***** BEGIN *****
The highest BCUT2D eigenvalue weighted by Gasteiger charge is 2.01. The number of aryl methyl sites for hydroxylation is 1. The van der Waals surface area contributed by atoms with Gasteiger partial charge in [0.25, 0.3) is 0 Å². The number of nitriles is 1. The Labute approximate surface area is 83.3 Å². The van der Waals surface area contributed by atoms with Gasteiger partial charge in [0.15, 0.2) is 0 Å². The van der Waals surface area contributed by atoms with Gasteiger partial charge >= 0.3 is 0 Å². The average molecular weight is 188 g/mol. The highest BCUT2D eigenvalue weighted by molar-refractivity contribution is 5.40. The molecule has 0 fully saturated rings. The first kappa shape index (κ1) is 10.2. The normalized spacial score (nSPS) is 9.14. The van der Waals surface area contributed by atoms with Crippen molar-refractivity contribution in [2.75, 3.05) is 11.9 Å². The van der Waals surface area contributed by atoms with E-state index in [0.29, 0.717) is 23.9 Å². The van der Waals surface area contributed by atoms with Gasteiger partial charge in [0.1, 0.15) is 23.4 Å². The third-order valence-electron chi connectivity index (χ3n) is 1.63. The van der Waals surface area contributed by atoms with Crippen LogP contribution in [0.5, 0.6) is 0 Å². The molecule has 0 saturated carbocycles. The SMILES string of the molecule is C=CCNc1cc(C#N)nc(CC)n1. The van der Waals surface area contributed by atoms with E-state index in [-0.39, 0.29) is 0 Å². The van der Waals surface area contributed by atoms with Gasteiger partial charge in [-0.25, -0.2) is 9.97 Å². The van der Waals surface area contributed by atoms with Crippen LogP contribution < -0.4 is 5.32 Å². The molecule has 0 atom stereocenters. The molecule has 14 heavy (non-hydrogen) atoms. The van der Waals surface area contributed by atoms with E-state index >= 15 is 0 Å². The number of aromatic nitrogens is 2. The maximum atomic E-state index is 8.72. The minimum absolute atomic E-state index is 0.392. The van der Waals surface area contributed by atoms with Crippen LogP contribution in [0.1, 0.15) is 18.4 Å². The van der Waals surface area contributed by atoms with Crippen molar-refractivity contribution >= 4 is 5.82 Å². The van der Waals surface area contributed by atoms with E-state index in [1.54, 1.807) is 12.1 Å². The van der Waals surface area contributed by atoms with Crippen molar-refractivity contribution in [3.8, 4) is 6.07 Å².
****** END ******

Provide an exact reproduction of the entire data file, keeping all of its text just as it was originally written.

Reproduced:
The highest BCUT2D eigenvalue weighted by Gasteiger charge is 2.01. The number of aryl methyl sites for hydroxylation is 1. The van der Waals surface area contributed by atoms with Gasteiger partial charge in [0.25, 0.3) is 0 Å². The number of nitriles is 1. The Labute approximate surface area is 83.3 Å². The van der Waals surface area contributed by atoms with Gasteiger partial charge in [0.15, 0.2) is 0 Å². The van der Waals surface area contributed by atoms with Gasteiger partial charge >= 0.3 is 0 Å². The average molecular weight is 188 g/mol. The highest BCUT2D eigenvalue weighted by molar-refractivity contribution is 5.40. The molecule has 0 fully saturated rings. The first kappa shape index (κ1) is 10.2. The normalized spacial score (nSPS) is 9.14. The van der Waals surface area contributed by atoms with Crippen molar-refractivity contribution in [2.75, 3.05) is 11.9 Å². The van der Waals surface area contributed by atoms with E-state index in [0.29, 0.717) is 23.9 Å². The van der Waals surface area contributed by atoms with Gasteiger partial charge in [0.1, 0.15) is 23.4 Å². The third-order valence-electron chi connectivity index (χ3n) is 1.63. The van der Waals surface area contributed by atoms with Crippen LogP contribution in [0.5, 0.6) is 0 Å². The molecule has 0 saturated carbocycles. The SMILES string of the molecule is C=CCNc1cc(C#N)nc(CC)n1. The van der Waals surface area contributed by atoms with E-state index in [-0.39, 0.29) is 0 Å². The van der Waals surface area contributed by atoms with Gasteiger partial charge in [-0.25, -0.2) is 9.97 Å². The van der Waals surface area contributed by atoms with Crippen LogP contribution < -0.4 is 5.32 Å². The molecule has 0 atom stereocenters. The molecule has 14 heavy (non-hydrogen) atoms. The van der Waals surface area contributed by atoms with E-state index >= 15 is 0 Å². The number of aromatic nitrogens is 2. The maximum atomic E-state index is 8.72. The minimum absolute atomic E-state index is 0.392. The van der Waals surface area contributed by atoms with Crippen LogP contribution in [0.1, 0.15) is 18.4 Å². The van der Waals surface area contributed by atoms with Crippen molar-refractivity contribution >= 4 is 5.82 Å². The van der Waals surface area contributed by atoms with E-state index in [1.54, 1.807) is 12.1 Å². The van der Waals surface area contributed by atoms with Crippen molar-refractivity contribution in [3.8, 4) is 6.07 Å².